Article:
>>
>> I think the atheist has the advantage. That is because the driving force for the atheist is to find a naturalistic solution, and all modern science, and breakthroughs, have to do with naturalistic understanding. Not one breakthrough or anything in science is based on a supernatural premise. Therefore, the supernatural can only be viewed as scientific baggage, I think.
>>
>> For example... How did life originate? A Christian could say "Who cares, God did it." The atheist will search for an answer, knowing there has to be a natural explanation, because God and the supernatural don't exist. The Christian scientist then may tag along because it sounds like an interesting investigation, and there is some attention to be gained if any breakthroughs are found. But the Christian is not fully, 100%, convinced in the search for a naturalistic explanation since "God did it" (de novo) could be a possible answer for any scientific investigation that is on the fringe of understanding (origin of life, multiverse, etc.).
>>
>> Now if ID has a hypothesis of supernatural intervention and that becomes accepted by scientific peers, then we will have a watershed event which will overturn all modern views of science.
>>
>> As I understand it, the scientists of old were mainly Christians because it was a Christian-controlled field. Now that scientists can be secular (religion not an issue), I wonder if there will be any Christians on the leading edge of new discoveries on the really fuzzy frontiers where it is easiest for Christians to day "God did it" (de novo style). Origin of life and multiverse theory are the two interesting frontiers, I think. Probably also is the search for extra-terrestrials.
>>
>> ...Bernie
>>
>>
>> -----Original Message-----
>> From: asa-owner@lists.calvin.edu [mailto:asa-owner@lists.calvin.edu]
>> On Behalf Of Alexanian, Moorad
>> Sent: Sunday, December 06, 2009 7:50 AM
>> To: John Walley; AmericanScientificAffiliation
>> Subject: RE: [asa] New Age Cults and the Georgia Guidestones
>>
>> I truly believe that the Christian faith is the correct metaphysics to regulate all the different kinds of knowledge we have. I do not want to enumerate how that is so for each kind of knowledge, including science. Note I said to regulate and not to make direct implications.
>>
>> As a Christian, I am pleased that our faith is guided by searching the truth. "And you will know the truth, and the truth will make you free." John 8:32.
>> "All things came into being through Him, and apart from Him nothing came into being that has come into being." John 1:3.
>>
>> "...resulting in a true knowledge of God's mystery, that is, Christ Himself, in whom are hidden all the treasures of wisdom and knowledge." Colossians 2:2-3.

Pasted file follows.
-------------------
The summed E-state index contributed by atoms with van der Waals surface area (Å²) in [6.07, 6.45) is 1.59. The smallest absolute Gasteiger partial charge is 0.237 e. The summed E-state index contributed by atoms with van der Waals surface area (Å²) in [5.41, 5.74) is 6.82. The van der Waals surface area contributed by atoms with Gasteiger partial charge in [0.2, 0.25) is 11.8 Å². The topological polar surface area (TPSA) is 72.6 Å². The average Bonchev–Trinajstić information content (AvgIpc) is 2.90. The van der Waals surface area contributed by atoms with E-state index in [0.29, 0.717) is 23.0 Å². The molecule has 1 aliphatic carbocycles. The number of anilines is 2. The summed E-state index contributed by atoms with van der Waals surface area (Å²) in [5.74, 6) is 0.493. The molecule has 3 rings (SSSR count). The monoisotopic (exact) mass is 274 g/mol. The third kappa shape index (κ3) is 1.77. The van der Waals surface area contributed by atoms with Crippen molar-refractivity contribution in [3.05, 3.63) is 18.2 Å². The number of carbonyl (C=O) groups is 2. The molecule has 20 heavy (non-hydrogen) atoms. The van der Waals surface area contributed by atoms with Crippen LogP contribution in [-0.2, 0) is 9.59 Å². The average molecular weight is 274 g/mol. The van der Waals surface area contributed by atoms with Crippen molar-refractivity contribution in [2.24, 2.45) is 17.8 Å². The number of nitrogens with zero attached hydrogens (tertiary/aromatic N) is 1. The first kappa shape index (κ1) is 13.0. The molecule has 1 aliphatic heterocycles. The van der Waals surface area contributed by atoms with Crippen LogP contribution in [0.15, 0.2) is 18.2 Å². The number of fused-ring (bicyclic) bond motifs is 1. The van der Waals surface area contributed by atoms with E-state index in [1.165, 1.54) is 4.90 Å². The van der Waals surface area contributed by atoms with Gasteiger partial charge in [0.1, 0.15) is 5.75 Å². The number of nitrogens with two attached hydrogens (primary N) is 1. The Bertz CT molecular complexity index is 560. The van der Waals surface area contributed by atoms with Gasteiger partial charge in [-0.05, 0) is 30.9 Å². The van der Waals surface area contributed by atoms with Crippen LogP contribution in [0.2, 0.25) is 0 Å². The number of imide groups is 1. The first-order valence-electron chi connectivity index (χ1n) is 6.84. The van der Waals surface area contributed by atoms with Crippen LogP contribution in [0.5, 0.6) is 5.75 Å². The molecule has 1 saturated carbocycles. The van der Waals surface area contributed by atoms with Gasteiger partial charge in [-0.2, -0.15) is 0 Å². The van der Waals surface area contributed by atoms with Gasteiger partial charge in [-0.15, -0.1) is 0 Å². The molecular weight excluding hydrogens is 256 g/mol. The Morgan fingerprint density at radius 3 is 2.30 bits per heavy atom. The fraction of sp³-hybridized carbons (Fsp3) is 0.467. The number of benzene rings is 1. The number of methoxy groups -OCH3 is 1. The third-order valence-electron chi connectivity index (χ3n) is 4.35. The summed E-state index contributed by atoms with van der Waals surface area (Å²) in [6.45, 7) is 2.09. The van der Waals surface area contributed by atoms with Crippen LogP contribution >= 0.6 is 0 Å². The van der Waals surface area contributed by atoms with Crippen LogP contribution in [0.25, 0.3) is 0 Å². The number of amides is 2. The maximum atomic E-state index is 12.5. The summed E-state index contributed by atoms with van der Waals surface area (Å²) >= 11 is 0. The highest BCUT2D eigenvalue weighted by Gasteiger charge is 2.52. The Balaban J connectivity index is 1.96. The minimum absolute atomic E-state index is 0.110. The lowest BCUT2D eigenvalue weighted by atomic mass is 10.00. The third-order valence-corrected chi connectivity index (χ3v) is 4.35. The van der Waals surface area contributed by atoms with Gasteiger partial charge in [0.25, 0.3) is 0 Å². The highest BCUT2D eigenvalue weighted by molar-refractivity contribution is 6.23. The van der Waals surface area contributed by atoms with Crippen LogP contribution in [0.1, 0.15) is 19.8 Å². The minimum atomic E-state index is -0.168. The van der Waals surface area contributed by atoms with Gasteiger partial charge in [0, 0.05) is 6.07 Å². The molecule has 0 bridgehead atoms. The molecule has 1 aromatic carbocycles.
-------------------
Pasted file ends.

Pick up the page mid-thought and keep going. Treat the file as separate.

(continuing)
>> Of course, some of these cannot be used to do science. Nonetheless, one can find that violations of the above ontological statements would undermine science, epistemology, etc.
>>
>> I am not saying that an atheist cannot search the truth and know without presupposing the above; but the atheist's way of knowing can be consistent with the above yet inconsistent with his stated beliefs.
>>
>> Merry Christmas to you all,
>>
>> Moorad
>>
>> ________________________________________
>> From: asa-owner@lists.calvin.edu [asa-owner@lists.calvin.edu] On
>> Behalf Of John Walley [john_walley@yahoo.com]
>> Sent: Saturday, December 05, 2009 10:43 PM
>> To: AmericanScientificAffiliation
>> Subject: [asa] New Age Cults and the Georgia Guidestones
>>
>> This is one of the reasons why I have always had a hard time taking AGW serious as a Christian concern. About 60 miles from my house is this modern day Stonehenge like monument that was built anonymously years ago with the New Age 10 Commandments engraved in it in all the major languages of the world.
>>
>> The first and foremost commandment is: 1. Maintain humanity under 500,000,000 in perpetual balance with nature.
>>
>> Although I am not a mathematician, by my calculations that means about 90% of us have to go. So that would be 2-3 of those of us that are regular posters on this list.
>>
>> Why would anyone build this? And why would anyone believe this? And what are we supposed to make of it? But my concern is that if we hand over the kind of power and control we are talking about in AGW legislation to the government and some of these New Age occultists get into power, it could be dire. As Christians, are not any of you others concerned about this?
>>
>> John
>>
>>
>> http://en.wikipedia.org/wiki/Georgia_Guidestones
>>
>>
>>
>>
>>